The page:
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Your Guide To Motifs & Symbolism In Jewelry

If you have ever wondered the meaning and sentiment behind a particular motif, or marvelled at the years of history standing betwixt yourself and your latest treasure, we are here to tell you just what those popular symbols mean, and where their provenance and popularity first lay. ................................................................ We couldn't possible dive into the motifs without first discussing the Victorian era; A period of time where luxury and finery were at their peak, while overt and outward displays of feeling and affection, were not. Emotions and feeling were kept fairly under wraps during this era, which led to quite the fascinating manufacture and design of many different ways to convey your emotions to a treasured beau, indicate if you were taken, and also what luck you hoped to bring. Queen Victoria's reign enjoyed immense popularity with these motifs. The Victorian's perfected the art of using symbolism in jewellery, although these symbols existed well before the 19th century and hail back to ancient time periods as showcased in art, artifacts and jewellery unearthed from tombs around the world.

Image source ; Charlie Luxe Vintage, shop catalogue The Crescent Moon Considered a feminine symbol, associated with female empowerment representing the moon goddesses. Also recognised to symbolise change with reflecting the nature of the waxing and waning moon, and aligned with magical, spiritual beliefs. The crescent moon symbolizes the cyclical nature of life, death, and rebirth.

Image source ; The V&A museum, 'metalwork collection' (Anchor bracelet Ca 1860), Shirley Bury, Jewellery 1789-1910, The International Era, Vol. II. p.687, colour plate 192 Anchors Associated with sailors, this symbol encompasses protection, discovery and hope. Often seen alongside the cross and a heart for 'faith, hope & charity'. Anchors also symbolise grounding oneself, quite literally anchoring yourself. A simpler recognition of this motif is symbolic for the sea, and all that surrounds this area of the Earth.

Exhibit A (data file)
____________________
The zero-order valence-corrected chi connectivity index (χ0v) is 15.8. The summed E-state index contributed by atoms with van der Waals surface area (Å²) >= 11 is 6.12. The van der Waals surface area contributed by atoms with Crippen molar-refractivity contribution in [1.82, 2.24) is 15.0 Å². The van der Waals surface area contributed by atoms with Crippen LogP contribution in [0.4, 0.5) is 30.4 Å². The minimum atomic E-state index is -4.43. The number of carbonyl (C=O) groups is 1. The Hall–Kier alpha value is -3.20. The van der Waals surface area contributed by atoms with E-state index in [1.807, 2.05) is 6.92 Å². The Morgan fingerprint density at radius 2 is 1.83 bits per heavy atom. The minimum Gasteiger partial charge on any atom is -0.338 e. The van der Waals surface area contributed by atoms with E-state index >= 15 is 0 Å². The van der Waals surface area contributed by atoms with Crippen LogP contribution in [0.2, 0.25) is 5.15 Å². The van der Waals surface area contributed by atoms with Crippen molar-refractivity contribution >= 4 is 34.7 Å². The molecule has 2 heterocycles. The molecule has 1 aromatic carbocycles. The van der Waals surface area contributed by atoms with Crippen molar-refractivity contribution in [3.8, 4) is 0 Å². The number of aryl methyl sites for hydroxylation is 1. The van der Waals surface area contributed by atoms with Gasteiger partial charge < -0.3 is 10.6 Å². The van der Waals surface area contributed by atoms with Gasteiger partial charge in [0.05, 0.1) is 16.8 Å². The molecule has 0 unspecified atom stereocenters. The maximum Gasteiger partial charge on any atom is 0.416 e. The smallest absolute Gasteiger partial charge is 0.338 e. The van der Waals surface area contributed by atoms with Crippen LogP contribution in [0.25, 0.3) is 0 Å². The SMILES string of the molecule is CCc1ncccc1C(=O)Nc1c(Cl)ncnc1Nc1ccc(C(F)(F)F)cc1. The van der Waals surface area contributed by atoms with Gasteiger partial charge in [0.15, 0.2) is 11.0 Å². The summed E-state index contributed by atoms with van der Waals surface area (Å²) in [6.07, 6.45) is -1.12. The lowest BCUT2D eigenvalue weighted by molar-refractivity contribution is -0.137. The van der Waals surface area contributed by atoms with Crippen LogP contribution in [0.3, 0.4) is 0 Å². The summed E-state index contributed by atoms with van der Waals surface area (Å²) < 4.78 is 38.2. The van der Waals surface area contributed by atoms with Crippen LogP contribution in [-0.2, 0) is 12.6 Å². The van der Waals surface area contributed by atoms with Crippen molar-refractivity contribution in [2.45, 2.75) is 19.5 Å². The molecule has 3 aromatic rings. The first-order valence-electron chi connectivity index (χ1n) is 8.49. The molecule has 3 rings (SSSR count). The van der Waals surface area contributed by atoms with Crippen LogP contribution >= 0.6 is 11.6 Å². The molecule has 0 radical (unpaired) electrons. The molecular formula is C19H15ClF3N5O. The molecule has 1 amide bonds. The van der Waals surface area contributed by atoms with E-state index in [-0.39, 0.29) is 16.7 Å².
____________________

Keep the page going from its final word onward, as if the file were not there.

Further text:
Image source ; The V&A museum, 'metalwork collection' (1750-1800), Gold and blue enamel ring in the form of a garter. English, 1750-1800. Buckles & Belts Used to symbolise holding tightly to a loved one and protecting them. Can be seen paired with gemstones to represent deeper sentiment such as eternal love, passion and faithfulness. Also seen engraved with hearts and swallows to symbolise love, desire and friendship.

Image source ; Charlie Luxe Vintage, shop catalogue The Horseshoe The lucky symbol that we all recognise for it's lucky connotations. When the horseshoe is worn facing upwards, the luck is said to be kept in. When worn facing downwards, it is said to show you with the luck, or alternatively send out luck to the universe.

Image source ; Wikipedia, Empress Elisabeth of Austria in Courtly Gala Dress with Diamond Stars by Franz Xaver Winterhalter, 1865 The Star With a magical and inspiring appearance, is it any wonder we enjoy adorning ourselves with this symbolic motif ; The star represents guidance, taken as a guiding star ( such as polaris ), or as a beacon and symbol of hope . It is also seen as a symbol of positivity, happiness or renewal. We still look to the stars to make sense of the world around us, using astrology and planet alignment to explain the unexplainable, and seek answers in the mystery.

Image source ; The V&A museum, 'metalwork collection' (1st century-3rd century) Snakes One of the earliest mythological symbols, the meaning behind this motif is incredibly diverse; Queen Victoria's engagement ring was famously a serpent set with her birthstone, an emerald, to signify the eternal love between herself and Prince Albert. The snake has been associated with good and evil, but for our purposes we will focus on the more positive and symbolic meanings intended for snakes worn in jewellery. It remains an iconic motif, symbolising love, as well as a never ending cycle when worn as an ouroboros to depict infinity. Snakes symbolise worship, magic, love, health, immortality, death and even wisdom.

Image source ; The V&A museum, 'metalwork collection' (1875-1900), 255 - Goldstein Collection number The Love Heart First adopted in the middle ages to represent love, the heart motif at its core, symbolises love. With a selection of further meanings, when paired with other motifs, there are many deeper symbolic intentions displayed in jewellery; double hearts indicate our hearts beat as one, when stylised as a witch's heart the meaning is 'to bewitch', hearts pierced with an arrow for lovestruck. ............................................................................. This comprehensive list is ever changing and updating, drop us a comment below if you have a particular motif in mind you would like to know about and see added to our guide. For further reading, research and general immersion in motifs in jewellery, we recommend ' The modern guide to Antique Jewellery' by Author Beth Bernstein, visiting the V&A Museum in London, and Wikipedia for history on lore associated with Gods & Goddesses depicted wearing these motifs.


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